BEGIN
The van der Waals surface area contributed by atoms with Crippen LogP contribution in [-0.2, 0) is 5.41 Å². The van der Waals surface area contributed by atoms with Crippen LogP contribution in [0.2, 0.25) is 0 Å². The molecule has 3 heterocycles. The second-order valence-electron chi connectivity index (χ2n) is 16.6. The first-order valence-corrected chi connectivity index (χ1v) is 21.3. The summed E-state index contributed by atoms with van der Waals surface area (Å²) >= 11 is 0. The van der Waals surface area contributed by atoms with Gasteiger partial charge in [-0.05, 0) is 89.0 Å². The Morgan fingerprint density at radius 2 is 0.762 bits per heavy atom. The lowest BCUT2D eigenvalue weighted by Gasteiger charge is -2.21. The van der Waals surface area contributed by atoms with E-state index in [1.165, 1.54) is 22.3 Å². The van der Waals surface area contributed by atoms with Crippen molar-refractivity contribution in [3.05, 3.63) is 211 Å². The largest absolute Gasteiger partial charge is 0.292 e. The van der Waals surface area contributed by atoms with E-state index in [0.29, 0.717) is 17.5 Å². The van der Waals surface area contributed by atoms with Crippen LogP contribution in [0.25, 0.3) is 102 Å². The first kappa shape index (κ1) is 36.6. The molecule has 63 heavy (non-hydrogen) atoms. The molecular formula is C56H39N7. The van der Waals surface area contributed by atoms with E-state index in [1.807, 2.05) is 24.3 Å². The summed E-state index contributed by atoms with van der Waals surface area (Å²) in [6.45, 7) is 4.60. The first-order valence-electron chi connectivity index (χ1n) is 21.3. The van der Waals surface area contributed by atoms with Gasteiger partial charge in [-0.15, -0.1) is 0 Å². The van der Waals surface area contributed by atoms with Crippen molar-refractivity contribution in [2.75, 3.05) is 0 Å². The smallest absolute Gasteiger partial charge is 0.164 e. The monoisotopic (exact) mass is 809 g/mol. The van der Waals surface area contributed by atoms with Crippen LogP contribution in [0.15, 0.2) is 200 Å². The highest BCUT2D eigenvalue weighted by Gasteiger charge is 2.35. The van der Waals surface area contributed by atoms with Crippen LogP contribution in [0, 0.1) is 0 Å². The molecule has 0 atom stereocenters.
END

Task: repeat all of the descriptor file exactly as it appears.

The van der Waals surface area contributed by atoms with Crippen LogP contribution in [-0.2, 0) is 5.41 Å². The van der Waals surface area contributed by atoms with Crippen LogP contribution in [0.2, 0.25) is 0 Å². The molecule has 3 heterocycles. The second-order valence-electron chi connectivity index (χ2n) is 16.6. The first-order valence-corrected chi connectivity index (χ1v) is 21.3. The summed E-state index contributed by atoms with van der Waals surface area (Å²) >= 11 is 0. The van der Waals surface area contributed by atoms with Gasteiger partial charge in [-0.05, 0) is 89.0 Å². The Morgan fingerprint density at radius 2 is 0.762 bits per heavy atom. The lowest BCUT2D eigenvalue weighted by Gasteiger charge is -2.21. The van der Waals surface area contributed by atoms with E-state index in [1.165, 1.54) is 22.3 Å². The van der Waals surface area contributed by atoms with Crippen molar-refractivity contribution in [3.05, 3.63) is 211 Å². The largest absolute Gasteiger partial charge is 0.292 e. The van der Waals surface area contributed by atoms with E-state index in [0.29, 0.717) is 17.5 Å². The van der Waals surface area contributed by atoms with Crippen LogP contribution in [0.25, 0.3) is 102 Å². The first kappa shape index (κ1) is 36.6. The molecule has 63 heavy (non-hydrogen) atoms. The molecular formula is C56H39N7. The van der Waals surface area contributed by atoms with E-state index in [1.807, 2.05) is 24.3 Å². The summed E-state index contributed by atoms with van der Waals surface area (Å²) in [6.45, 7) is 4.60. The first-order valence-electron chi connectivity index (χ1n) is 21.3. The van der Waals surface area contributed by atoms with Gasteiger partial charge in [-0.15, -0.1) is 0 Å². The van der Waals surface area contributed by atoms with Crippen molar-refractivity contribution in [2.75, 3.05) is 0 Å². The smallest absolute Gasteiger partial charge is 0.164 e. The monoisotopic (exact) mass is 809 g/mol. The van der Waals surface area contributed by atoms with Crippen LogP contribution in [0.15, 0.2) is 200 Å². The highest BCUT2D eigenvalue weighted by Gasteiger charge is 2.35. The van der Waals surface area contributed by atoms with Crippen LogP contribution in [0, 0.1) is 0 Å². The molecule has 0 atom stereocenters.